He took another step.
The third beast’s hunger vanished into fear at the sight before it.
“As the rucaern hunter, I thought you would have a heart for us.”
“I do!” He gripped the pommel behind his head and lifted a longsword from his back, its once-shining gleam of glory and battle now stained a sickly black.
“I guess I misjudged you, Captain Soulton.”
The longsword descended, a whistling sound of death echoing through the battle. The beast made no sound, only stared into nothing, its body cut down the center and left in ruins. “Misjudged me? What is this place… this tormented field of death…?”
A shuddering breath escaped him. He stared at the swirling mess of blood and mud beneath him. Looking up, he saw it.
Towering before him was an obsidian spike, its peak stretching beyond his vision. Its form tore through the clouded sky, a constant reminder of its dominance over this sickly land. In its brilliant pitch darkness, reflections formed across its surface, depicting the death of the land to all who could see.
His body trembled at its massive, overpowering aura. The great sword left his hands and found its resting place among the remains of the fallen.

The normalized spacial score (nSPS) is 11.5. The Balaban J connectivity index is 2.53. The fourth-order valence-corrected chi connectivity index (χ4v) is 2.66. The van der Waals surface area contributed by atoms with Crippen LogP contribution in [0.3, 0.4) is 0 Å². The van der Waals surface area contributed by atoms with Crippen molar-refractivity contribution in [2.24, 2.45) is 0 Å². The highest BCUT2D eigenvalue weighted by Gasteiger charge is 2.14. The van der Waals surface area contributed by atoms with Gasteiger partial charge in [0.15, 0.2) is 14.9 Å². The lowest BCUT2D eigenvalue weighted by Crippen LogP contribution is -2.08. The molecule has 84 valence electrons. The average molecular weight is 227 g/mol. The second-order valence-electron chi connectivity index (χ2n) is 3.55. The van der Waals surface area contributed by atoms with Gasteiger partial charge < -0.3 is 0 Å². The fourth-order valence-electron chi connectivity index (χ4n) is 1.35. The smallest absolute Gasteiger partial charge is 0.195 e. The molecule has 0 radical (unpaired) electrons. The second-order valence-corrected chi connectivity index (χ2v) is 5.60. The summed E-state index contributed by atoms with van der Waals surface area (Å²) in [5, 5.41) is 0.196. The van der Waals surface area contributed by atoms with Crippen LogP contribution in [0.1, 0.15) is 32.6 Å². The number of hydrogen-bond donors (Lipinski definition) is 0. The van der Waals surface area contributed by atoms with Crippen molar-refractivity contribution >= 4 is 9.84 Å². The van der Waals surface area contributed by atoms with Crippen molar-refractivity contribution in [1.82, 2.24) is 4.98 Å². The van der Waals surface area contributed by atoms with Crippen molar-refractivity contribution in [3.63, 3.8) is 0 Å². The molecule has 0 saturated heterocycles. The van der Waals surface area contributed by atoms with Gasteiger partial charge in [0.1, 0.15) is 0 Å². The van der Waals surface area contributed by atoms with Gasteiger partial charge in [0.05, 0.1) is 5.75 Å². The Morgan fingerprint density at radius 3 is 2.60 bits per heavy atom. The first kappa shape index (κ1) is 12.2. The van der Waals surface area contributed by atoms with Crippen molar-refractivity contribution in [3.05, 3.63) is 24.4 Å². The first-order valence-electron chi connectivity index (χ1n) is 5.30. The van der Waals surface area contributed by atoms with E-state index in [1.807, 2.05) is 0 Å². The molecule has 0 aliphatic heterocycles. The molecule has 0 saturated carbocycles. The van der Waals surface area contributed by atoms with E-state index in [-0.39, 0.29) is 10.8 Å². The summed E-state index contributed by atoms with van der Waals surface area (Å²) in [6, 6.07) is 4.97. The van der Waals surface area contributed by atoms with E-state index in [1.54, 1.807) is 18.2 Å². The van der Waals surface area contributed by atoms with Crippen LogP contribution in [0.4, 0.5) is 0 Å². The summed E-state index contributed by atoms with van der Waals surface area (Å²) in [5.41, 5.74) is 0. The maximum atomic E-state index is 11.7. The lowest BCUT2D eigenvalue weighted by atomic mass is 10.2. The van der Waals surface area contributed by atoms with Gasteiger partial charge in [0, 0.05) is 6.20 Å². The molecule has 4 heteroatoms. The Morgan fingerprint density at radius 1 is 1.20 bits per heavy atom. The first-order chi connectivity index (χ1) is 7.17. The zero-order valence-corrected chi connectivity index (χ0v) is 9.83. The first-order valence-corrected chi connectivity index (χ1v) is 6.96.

He took a step towards the structure, his hands starting to reach out for it.
“I never thought you would do this to me…” a woman spoke in the far distance. Barely a whisper, vanishing with all the other voices. “I… I thought we meant something special to each other.”
“That voice, so familiar and yet…” More tears swelled up in the corners of his eyes. He fell to his knees before the spike. His hands touched the spike’s side, his legs deep in the muck, its gooey mass starting to consume his body. He gently laid the side of his head against the smooth surface, feeling its cool touch against his cheek.
“Please, reconsider? Stay with me!” the woman pleaded.
He looked up at the sounds of pain all around him. Through his tear-blurred vision, he made out white spheres slipping into the dark form of the spike. Looking over his shoulder, he could see beast and man torn apart, the white spheres exiting their bodies to flutter towards the spike. His heart was beating as fast as it could. He looked back toward the spike and could feel his head becoming lighter. “No, something pulls me elsewhere… but why? What have I done?”
“So, your love was all a lie, Arius…”
He fell onto his back. The thick sludge all around him slowly absorbed his body, a final cry of pain and suffering escaping him. “What happens now? Death? No… this isn’t the end, not yet… that pull… the feeling to return… Lunara.” His chest burst open, a white sphere leaving his body, heading straight to the spike. A smile crossed his face before he lost consciousness, his eyes left open to the beautiful sight of perfect white spheres filling the sky above. A final tear rolled down his cheek as the thick sludge took his body.